About Skin Cancer
Your skin is your largest organ. About two square metres of it cover your body. It’s an incredibly versatile organ that allows you to move freely while giving off antibacterial substances to prevent infection, making vitamin D to convert calcium into strong bones, guarding you against the weather and acting as a giant sensor that lets your brain know what’s going on in the world around you.
Your skin is not invincible though. Skin cancer happens when your skin cells are damaged. In the sunburnt country that is Australia, 95-99% of skin cancer is due to overexposure to ultraviolet (UV) radiation from the powerful sun. Skin cancer accounts for about 80% of new cancer cases in Australia each year.
Types of Skin Cancer
Skin cancer is divided into:
- Non-melanoma skin cancer, namely basal cell carcinoma or squamous cell carcinoma
Non-melanoma skin cancers are the most common and usually respond well to treatment. That’s most commonly surgery to remove the cancer. Other treatments, depending on the type and location of the cancer, include chemotherapy, radiotherapy, or cryotherapy (freezing the cancer off with liquid nitrogen).
Melanoma is the most serious form of skin cancer. It’s the third most common cancer in Australia. It’s treated by surgery, radiotherapy, targeted therapy (medicine that attacks certain genetic changes in your cells) or immunotherapy (drugs that stimulate your immune system to fight the cancer).
Skin Cancer Checks
Australia doesn’t have an organised national screening program for skin cancer. That means you won’t receive an invitation or reminder to get your moles checked, the way you receive reminders to get checked for breast or cervical cancer.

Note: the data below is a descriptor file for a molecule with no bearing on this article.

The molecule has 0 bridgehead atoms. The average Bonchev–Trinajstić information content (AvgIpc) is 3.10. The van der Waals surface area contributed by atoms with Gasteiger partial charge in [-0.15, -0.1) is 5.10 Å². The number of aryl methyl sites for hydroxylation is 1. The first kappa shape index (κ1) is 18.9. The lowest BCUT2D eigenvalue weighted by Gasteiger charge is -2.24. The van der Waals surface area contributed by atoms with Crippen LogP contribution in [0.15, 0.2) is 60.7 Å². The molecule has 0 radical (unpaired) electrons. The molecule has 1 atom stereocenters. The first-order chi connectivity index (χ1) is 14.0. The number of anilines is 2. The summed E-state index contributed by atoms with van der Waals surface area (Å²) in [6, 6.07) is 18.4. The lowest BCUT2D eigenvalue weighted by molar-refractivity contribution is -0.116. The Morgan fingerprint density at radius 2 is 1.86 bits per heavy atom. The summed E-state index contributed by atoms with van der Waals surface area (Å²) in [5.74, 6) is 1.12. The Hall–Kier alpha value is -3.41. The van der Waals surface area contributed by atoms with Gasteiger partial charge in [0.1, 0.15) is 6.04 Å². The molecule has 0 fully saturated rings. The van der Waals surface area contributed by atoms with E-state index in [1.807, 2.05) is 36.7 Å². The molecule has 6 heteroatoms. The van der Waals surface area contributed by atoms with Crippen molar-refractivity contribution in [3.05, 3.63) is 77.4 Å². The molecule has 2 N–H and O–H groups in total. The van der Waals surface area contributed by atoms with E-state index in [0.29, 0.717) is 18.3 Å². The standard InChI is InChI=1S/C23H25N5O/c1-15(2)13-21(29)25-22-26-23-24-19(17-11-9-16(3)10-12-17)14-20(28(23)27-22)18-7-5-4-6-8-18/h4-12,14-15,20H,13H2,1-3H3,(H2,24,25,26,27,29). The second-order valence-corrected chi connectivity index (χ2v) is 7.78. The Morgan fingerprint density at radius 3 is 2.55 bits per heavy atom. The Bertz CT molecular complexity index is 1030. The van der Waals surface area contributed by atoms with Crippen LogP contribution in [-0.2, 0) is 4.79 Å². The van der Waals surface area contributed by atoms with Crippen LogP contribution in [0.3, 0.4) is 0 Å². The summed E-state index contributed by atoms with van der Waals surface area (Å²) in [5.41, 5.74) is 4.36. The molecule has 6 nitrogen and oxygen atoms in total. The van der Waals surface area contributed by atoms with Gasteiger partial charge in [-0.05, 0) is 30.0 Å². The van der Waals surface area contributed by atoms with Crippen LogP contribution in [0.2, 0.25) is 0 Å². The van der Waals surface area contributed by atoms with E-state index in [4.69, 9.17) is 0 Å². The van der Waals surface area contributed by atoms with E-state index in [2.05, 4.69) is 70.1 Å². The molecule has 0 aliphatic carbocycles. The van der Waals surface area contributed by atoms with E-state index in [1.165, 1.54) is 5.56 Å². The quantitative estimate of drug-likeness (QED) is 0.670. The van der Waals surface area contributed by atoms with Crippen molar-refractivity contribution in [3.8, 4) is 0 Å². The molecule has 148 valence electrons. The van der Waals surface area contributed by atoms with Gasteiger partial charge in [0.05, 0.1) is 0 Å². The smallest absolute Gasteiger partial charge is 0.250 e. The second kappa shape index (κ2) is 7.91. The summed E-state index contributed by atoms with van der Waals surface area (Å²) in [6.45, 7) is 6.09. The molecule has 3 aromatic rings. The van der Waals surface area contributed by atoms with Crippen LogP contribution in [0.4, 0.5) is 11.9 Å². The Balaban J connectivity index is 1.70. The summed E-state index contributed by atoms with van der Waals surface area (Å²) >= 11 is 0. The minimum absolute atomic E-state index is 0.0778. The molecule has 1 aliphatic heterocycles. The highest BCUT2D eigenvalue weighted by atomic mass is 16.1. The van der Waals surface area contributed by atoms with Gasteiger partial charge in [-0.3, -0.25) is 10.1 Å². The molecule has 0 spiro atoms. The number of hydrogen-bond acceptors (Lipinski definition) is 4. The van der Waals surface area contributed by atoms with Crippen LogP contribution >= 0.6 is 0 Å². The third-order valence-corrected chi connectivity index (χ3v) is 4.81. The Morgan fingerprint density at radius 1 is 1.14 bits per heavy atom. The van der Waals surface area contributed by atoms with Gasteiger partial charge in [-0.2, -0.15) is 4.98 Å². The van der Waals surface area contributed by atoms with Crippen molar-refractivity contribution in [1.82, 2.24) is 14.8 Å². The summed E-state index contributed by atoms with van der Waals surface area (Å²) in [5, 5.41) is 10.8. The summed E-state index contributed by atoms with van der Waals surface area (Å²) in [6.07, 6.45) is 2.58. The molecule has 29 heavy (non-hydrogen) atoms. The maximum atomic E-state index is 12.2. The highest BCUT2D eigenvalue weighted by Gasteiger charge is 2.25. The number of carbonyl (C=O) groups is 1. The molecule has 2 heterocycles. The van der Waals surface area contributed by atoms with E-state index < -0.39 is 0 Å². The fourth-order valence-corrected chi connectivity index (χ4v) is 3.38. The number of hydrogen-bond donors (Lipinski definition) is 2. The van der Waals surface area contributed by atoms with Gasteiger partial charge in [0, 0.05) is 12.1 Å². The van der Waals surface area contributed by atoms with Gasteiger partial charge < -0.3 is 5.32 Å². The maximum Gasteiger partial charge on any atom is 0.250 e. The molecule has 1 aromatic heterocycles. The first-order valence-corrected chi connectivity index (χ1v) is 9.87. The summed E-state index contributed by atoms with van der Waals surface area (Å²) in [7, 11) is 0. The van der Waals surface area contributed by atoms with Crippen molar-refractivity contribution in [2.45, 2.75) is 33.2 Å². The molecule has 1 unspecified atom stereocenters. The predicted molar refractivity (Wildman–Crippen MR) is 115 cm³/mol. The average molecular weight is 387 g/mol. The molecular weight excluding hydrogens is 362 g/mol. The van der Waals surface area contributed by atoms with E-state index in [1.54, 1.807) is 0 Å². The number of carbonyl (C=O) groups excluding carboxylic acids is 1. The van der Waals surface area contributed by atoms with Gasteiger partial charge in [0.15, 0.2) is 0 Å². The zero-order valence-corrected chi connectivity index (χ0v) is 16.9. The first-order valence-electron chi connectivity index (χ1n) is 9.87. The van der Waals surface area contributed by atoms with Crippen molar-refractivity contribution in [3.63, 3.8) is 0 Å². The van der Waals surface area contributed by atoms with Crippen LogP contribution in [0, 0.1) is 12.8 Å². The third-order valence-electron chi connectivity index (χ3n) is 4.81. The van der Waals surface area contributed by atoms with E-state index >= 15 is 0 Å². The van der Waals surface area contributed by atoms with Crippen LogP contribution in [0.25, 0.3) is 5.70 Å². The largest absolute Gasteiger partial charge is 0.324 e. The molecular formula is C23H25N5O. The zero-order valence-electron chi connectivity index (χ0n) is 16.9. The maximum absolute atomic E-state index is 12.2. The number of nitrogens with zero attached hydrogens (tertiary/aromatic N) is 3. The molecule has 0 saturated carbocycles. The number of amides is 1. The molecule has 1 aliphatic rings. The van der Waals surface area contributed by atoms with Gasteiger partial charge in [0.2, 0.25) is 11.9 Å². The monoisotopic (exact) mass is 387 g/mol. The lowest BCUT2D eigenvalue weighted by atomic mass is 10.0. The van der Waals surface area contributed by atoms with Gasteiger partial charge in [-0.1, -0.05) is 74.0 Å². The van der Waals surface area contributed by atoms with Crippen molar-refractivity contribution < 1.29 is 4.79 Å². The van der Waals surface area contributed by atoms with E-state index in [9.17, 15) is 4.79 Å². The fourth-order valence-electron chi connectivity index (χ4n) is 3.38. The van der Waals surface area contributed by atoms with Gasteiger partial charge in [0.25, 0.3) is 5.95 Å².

Many doctors and skin cancer clinics do offer their own screening programs though. That means you can attend and have someone check all your moles. This may be worth considering if you have a higher risk of skin cancer due to:
- Pale skin and red hair
- Having already had a skin cancer
- A family history of skin cancer
- Frequent sun exposure (such as working outdoors).
The Cancer Council recommends we all check our own skin regularly for signs of skin cancer. So, what should you be looking for?
Don’t Ignore These 7 Signs
You might easily miss a developing skin cancer unless you’re paying close attention. They rarely hurt, meaning you probably won’t feel anything that makes you worry. But they can be seen if you know what to look for.
You can stand in front of a big mirror or ask your partner to check you over. Remember to look everywhere, even the soles of your feet, your ears, and scalp.
Here are 7 skin cancer symptoms. The first five are from the ABCDE Melanoma Detection Guide.
- Asymmetry: If you drew a line through the middle of the spot, would the two sides match up, like folding a circle? Or is your spot quite higgedly-piggedly?
- Borders: Look at the edges of the spot. Are they spreading or irregular in some way?
- Colour: Are there are few different colours in there? Has the spot become blotchy with patches of black, blue, red, white or grey?
- Diameter: This means the width of the spot, measured from one side to the other. Is it more than 6mm? Is it getting bigger?
- Evolving: Is the spot changing in some way? It could be changing colour from brown to black or to a patchy mix. It could be developing a raised edge or a lump in the middle. It could be a rough or scaly surface. Does it itch, tingle, bleed or weep?
- Ugly Duckling: This fairy tale tells the story of a swan whose egg rolled into a duck’s nest, meaning he grew up looking very different from his siblings. Do you have any moles that look different to the others?
- Unhealed: Healthy skin is pretty good at repairing itself. Do you have any open sores that don’t seem to be healing?
If you find one of these 7 signs, then see your doctor. Of course, finding a common symptom doesn’t necessarily mean you have skin cancer. But it does mean you’ve found something that should be properly investigated by your GP.
How Elm Rd. May Be Able to Help You
At your appointment, your Elm Rd. doctor will examine any suspicious moles that are causing you concern. We may take a biopsy, where we remove a small sample of a dodgy mole for analysis in the laboratory. Depending on what’s found, we may refer you to a dermatologist (skin doctor) or surgeon for further treatment.